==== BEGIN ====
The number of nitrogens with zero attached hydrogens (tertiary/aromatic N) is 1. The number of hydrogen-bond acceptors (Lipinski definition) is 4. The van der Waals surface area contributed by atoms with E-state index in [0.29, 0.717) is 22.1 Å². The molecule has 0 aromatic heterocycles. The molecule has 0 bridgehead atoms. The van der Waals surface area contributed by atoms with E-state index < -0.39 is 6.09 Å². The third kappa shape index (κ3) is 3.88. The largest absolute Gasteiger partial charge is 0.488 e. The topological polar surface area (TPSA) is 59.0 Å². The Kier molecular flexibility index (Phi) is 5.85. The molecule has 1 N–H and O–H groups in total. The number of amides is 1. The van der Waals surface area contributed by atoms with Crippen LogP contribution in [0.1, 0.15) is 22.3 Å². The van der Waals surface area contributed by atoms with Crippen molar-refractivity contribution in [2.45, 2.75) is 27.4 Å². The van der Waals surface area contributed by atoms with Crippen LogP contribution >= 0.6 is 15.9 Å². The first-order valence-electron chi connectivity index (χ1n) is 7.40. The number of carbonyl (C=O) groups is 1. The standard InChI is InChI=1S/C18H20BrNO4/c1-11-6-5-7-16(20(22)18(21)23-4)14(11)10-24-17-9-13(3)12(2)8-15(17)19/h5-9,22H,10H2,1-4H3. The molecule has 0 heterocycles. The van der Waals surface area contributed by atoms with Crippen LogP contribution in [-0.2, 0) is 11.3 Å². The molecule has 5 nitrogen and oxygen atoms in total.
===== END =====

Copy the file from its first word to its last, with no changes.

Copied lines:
The number of nitrogens with zero attached hydrogens (tertiary/aromatic N) is 1. The number of hydrogen-bond acceptors (Lipinski definition) is 4. The van der Waals surface area contributed by atoms with E-state index in [0.29, 0.717) is 22.1 Å². The molecule has 0 aromatic heterocycles. The molecule has 0 bridgehead atoms. The van der Waals surface area contributed by atoms with E-state index < -0.39 is 6.09 Å². The third kappa shape index (κ3) is 3.88. The largest absolute Gasteiger partial charge is 0.488 e. The topological polar surface area (TPSA) is 59.0 Å². The Kier molecular flexibility index (Phi) is 5.85. The molecule has 1 N–H and O–H groups in total. The number of amides is 1. The van der Waals surface area contributed by atoms with Crippen LogP contribution in [0.1, 0.15) is 22.3 Å². The van der Waals surface area contributed by atoms with Crippen molar-refractivity contribution in [2.45, 2.75) is 27.4 Å². The van der Waals surface area contributed by atoms with Crippen LogP contribution >= 0.6 is 15.9 Å². The first-order valence-electron chi connectivity index (χ1n) is 7.40. The number of carbonyl (C=O) groups is 1. The standard InChI is InChI=1S/C18H20BrNO4/c1-11-6-5-7-16(20(22)18(21)23-4)14(11)10-24-17-9-13(3)12(2)8-15(17)19/h5-9,22H,10H2,1-4H3. The molecule has 0 heterocycles. The van der Waals surface area contributed by atoms with Crippen LogP contribution in [-0.2, 0) is 11.3 Å². The molecule has 5 nitrogen and oxygen atoms in total.